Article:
New study documents long-lasting effects, pinpoints where poaching has restarted
It’s a tough time to be an African elephant. Despite an international ban on ivory trading, the animals are being slaughtered for their tusks at a greater rate today than before the ban was enacted in 1989. At the same time, scientists are learning that the traumatic effects of the deaths of close relatives — especially for female elephants — may echo throughout the fragmented families for decades.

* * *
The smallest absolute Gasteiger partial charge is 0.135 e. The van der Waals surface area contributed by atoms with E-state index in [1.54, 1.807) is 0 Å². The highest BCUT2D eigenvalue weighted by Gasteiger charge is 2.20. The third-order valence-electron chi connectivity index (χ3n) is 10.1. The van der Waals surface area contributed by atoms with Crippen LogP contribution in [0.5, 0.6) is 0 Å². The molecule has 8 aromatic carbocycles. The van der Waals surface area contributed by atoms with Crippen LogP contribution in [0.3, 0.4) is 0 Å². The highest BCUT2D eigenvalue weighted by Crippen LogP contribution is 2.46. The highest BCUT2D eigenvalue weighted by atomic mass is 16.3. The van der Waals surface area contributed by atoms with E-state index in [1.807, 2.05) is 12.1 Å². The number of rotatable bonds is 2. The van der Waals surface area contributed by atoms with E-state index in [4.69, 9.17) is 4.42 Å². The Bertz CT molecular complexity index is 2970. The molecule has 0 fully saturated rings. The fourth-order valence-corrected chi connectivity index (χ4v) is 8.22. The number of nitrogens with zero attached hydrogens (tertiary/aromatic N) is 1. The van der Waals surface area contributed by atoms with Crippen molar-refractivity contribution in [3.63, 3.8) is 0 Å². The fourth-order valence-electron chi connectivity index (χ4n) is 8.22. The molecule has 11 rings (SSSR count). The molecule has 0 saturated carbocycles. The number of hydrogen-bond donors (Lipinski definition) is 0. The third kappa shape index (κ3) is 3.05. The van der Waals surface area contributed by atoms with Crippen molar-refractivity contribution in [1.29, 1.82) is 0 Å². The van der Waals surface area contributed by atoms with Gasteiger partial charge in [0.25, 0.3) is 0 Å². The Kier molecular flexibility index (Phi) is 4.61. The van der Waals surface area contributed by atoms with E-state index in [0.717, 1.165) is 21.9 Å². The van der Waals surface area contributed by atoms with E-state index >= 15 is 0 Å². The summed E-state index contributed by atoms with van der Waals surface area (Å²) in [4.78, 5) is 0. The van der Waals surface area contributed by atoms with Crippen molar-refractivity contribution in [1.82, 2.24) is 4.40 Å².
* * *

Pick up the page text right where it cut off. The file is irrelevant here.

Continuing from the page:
“These solitary females just finally had daughters — they’re trying to raise families. And they are just going to get mowed down again,” says Kathleen Gobush, lead author of a new study that examines the long-term effects of poaching.
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